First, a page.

SAL DAHER: Okay so someone who is a well-known, see in America, travelers don't stand out that much, so in Poland, someone who is a well-known world traveler says something and then, then that person provides an ad or promo or something.

RAFAL KOSNO: Precisely.

SAL DAHER: Okay.

RAFAL KOSNO: And to get this kind of message and you click on the link and you VM, you see a message where this well-known person is like telling you like Sal, if you're going to a holiday, you really should get travel insurance, it's really smart, uh, if you're interested, like your bank just prepared a great offer in cooperation with some company-

SAL DAHER: Right.

RAFAL KOSNO: If you're interested, just let us know, click on the link and you can either close the sales or actually have someone call you back.

SAL DAHER: Okay.

RAFAL KOSNO: So, when you get it, people are really, really impressed. It could be other case, like, it could be a, a well-known a football player, uh, also calling you by your first name and uh, you know, advertising a product that they are selling. When you get these type of message, you will not only love it-

SAL DAHER: You do a voice simulation?

RAFAL KOSNO: Um, we are cooperating with several companies to, to create this personalized video messages and there are several ways to do it. Like, from our point of view, the most efficient and, and cost-effective way is to basically use our application for recording several types of messages and then combining different, uh, uh, different part of videos.

SAL DAHER: Yeah.

RAFAL KOSNO: It's a bit technical, but it's fairly simple process to do.

SAL DAHER: Okay, okay. This is, this is very interesting. Adam, do you have any questions?

ADAM POOL: Yes, this product obviously has global application though it may need to be tailored to local, cultural norms, however, you have taken the decision, I think to go global first rather than roll it out completely in Poland and demonstrate the full capability and become cash flow-positive just on the Polish market, am I correct and why did you do that?

RAFAL KOSNO: We are already cash flow-positive and basically the, the idea is that we have to invest and once the product is uh, ready, I mean it's still being developed. We're still adding new stuff, but when it works, when it actually deliver results, there is no point to limit ourselves to just one country, and on the contrary, we usually have to start with Poland because if we go to a well-known uh, international corporation the first question they will ask us "What did our Polish branch say about that" so that was the case with lots of pharmaceutical companies, with Citibank for example, who is our customer in Poland-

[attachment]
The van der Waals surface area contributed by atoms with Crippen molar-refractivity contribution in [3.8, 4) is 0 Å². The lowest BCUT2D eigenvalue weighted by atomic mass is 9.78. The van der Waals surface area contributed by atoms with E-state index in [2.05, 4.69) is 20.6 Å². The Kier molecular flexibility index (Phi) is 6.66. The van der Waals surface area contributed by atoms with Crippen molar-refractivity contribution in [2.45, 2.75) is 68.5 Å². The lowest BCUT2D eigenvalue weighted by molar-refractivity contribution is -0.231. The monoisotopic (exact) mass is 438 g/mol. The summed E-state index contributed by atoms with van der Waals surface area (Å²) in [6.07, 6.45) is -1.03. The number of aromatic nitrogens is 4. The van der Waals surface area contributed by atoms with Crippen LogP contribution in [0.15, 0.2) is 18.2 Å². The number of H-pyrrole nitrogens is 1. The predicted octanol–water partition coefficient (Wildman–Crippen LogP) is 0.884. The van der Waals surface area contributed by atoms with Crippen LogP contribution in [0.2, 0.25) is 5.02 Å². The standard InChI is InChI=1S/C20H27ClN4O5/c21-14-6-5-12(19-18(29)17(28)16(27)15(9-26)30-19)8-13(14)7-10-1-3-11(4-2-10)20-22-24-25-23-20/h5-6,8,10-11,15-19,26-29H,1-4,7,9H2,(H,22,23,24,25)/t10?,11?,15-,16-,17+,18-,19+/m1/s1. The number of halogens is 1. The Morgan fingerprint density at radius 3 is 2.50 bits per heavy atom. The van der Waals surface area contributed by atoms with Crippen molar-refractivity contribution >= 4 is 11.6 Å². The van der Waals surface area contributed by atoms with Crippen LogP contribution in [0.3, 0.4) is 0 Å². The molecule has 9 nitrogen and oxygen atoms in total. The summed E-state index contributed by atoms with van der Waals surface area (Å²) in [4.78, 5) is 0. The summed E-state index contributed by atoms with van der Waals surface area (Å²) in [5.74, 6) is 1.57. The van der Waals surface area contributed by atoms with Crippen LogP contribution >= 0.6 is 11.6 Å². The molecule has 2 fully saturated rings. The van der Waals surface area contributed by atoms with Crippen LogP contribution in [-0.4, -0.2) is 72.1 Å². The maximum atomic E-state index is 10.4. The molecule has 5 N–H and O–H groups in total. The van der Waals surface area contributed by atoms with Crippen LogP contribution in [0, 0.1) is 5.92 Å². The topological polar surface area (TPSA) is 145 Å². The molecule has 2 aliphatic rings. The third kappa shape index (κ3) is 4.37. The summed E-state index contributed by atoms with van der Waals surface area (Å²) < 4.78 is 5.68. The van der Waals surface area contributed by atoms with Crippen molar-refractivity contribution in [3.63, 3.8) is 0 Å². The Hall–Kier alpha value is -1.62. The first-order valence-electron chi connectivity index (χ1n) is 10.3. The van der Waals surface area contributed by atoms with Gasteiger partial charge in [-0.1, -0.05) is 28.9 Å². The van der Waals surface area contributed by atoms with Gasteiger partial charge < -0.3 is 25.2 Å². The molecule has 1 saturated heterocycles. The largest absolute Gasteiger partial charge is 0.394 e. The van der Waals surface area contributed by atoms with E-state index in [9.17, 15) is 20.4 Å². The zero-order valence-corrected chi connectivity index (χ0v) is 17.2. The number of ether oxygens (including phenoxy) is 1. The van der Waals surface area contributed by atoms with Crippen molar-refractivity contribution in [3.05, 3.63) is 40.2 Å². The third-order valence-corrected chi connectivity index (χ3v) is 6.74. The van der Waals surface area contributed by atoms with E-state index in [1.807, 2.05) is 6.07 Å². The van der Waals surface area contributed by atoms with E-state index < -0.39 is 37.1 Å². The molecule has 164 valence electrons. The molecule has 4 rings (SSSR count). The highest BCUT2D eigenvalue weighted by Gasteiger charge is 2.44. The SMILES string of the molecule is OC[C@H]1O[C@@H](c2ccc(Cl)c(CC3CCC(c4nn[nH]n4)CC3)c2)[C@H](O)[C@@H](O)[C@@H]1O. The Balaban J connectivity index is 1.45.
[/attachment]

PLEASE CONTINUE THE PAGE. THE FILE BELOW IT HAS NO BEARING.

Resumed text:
SAL DAHER: mm.

RAFAL KOSNO: And they used our product, they field tested it and now that they know it actually deliver results, they invited me to go to New York and uh, talk to the head quarter. After all, why shouldn't they use it in, in other countries as well if it works.

SAL DAHER: Excellent.

ADAM POOL: So, what is the rollout time table? Where do you expect to be this year? 2018? 2019?

RAFAL KOSNO: Well, I think this our planning is more towards the next year when it comes to rollout. We started operations to start office in, in New York, but we have also uh, reached out to a couple people who are in sales in, in software sales uh, in San Francisco and we want to build a network of cooperating partners who have a lot of experience in selling in US who already did that for other companies and they can basically research out to the contacts they already have, we will pay them heavily uh, pretty, pretty nice provision on doing implementation but uh, we have a pretty good margin on, on our tools, and we don't really mind cooperating with lots of partners.

SAL DAHER: That is very promising. Very promising. Rafal Kosno, I am very grateful that you could, could come in be on the Angel Invest Boston podcast all the way from Poland. Uh, promising young entrepreneur and uh, I, I look forward to hearing more about Waywer in the future. Uh, it sounds like a very promising venture and I'm, I'm grateful to Adam de Sola Pool for making this possible.